By Ros Krasny, Bloomberg
Americans are least favorable toward a presidential candidate who’s a socialist or one who’s older than 75, according to an NBC/Wall Street Journal poll that said President Donald Trump’s approval rating ticked up in the past month.
Only 25 percent of respondents ranked “socialist” as a desirable trait for a candidate. Only 37 percent said “someone over 75” was desirable, according to the survey, released on Sunday. More voters were accepting of candidates who were gay or lesbian, independent or under 40.
The poll comes as Democrats line up for a chance to take on Trump in the 2020 presidential election. The survey suggests that 41 percent of voters would definitely or probably vote for Trump in 2020, against 48 percent who said they would vote for the Democratic candidate.
Early polls have shown that among front-runners for the Democratic nomination are former Vice President Joe Biden, 76, who is still deciding whether to run, and Vermont Senator Bernie Sanders, 77, who has announced another presidential bid. Trump is 72.
Heading toward the first 2020 nominating contests about a year from now, Democratic primary voters reported by a margin of 55 percent to 42 percent that they prefer a nominee who proposes policies that could bring major change over one suggesting less change.
“We’re getting early signals from Democratic primary voters that they are looking for bigger change and someone who agrees with them on policy,” said Bill McInturff, a Republican pollster who worked on the survey.
Republicans in the White House, Congress and in the media have made “socialism” a significant point of attack as the election draws closer, ripping proposals for expanded access to Medicare, the so-called Green New Deal, and other Democratic priorities.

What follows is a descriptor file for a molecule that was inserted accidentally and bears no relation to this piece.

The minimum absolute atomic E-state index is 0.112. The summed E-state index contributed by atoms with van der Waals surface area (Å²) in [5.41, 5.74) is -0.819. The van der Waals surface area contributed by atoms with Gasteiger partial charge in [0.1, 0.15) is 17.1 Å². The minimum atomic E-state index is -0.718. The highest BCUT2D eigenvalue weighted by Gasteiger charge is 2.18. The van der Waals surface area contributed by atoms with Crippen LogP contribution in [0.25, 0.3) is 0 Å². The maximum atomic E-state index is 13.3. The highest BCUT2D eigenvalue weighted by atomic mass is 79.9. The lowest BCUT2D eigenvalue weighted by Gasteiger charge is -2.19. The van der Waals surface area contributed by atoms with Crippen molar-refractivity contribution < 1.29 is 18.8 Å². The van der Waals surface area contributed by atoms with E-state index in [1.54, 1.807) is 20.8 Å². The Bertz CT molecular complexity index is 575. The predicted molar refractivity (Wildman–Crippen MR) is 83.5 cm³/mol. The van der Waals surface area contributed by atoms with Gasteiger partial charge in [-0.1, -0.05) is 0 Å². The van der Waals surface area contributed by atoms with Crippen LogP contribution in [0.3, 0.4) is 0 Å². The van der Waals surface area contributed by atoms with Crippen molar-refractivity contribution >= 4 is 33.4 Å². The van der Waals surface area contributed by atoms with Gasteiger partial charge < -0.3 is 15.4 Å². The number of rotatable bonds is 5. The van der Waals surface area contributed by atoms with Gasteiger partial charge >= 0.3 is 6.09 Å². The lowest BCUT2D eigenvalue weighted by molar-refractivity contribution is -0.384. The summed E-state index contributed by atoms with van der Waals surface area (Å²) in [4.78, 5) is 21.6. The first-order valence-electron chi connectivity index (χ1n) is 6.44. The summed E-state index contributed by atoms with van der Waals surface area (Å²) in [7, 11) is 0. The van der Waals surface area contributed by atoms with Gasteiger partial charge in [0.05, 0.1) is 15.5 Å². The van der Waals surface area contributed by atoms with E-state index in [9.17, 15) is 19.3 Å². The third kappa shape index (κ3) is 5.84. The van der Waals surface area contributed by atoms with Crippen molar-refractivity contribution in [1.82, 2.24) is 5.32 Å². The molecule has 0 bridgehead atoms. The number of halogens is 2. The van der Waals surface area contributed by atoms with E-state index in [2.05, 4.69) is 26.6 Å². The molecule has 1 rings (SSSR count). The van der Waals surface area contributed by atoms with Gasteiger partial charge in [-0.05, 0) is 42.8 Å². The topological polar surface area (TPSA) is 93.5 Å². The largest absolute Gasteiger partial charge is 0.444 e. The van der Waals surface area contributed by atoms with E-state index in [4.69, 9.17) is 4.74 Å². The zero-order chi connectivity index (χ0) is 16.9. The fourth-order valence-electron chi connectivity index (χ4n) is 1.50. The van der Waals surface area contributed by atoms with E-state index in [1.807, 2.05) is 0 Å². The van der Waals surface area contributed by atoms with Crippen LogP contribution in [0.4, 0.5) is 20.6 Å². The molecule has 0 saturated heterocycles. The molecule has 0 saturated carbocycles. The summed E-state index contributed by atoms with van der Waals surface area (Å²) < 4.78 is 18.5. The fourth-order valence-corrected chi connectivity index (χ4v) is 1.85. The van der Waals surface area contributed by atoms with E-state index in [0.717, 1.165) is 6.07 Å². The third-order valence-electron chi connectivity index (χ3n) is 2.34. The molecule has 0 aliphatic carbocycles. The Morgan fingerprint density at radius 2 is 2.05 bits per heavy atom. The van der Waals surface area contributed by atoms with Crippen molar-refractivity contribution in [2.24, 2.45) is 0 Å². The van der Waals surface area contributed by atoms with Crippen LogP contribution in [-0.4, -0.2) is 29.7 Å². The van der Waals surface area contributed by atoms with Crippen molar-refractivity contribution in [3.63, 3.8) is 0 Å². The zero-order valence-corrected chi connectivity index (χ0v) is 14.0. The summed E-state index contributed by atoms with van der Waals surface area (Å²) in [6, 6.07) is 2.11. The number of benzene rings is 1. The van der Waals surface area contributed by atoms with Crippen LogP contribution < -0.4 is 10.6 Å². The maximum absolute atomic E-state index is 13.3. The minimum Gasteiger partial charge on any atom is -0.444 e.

McInturff said that despite the minority of voters who said they’d re-elect Trump in 2020, the Republican president can take solace in Americans’ upbeat views of the economy. A majority of voters surveyed said they don’t believe there will be an economic recession in the coming year.
“As long as these economic numbers look like this, that always keeps an incumbent president in the race,” he said.
As at least one well-funded independent — former Starbucks Chairman Howard Schultz — considers jumping into the race, only 38 percent of Americans said the two-party system is seriously broken and that the U.S. needed a third party. But that was the highest percentage on the question in a poll that dates back to 1995.
Trump’s approval rating ticked up to 46 percent from 43 percent in January. He had the support of 88 percent of Republicans. Thirty-seven percent of GOP primary voters said they’d like to see another Republican challenge Trump in 2020, while 59 percent said they were opposed to that.
The NBC/WSJ poll of 900 adults was conducted Feb. 24-27 and had an overall margin of error of plus or minus 3.3 percentage points. The survey also measured 720 registered voters including primary voters from both parties with higher margins of error.
(Updates with pollster quotes from sixth paragraph.)
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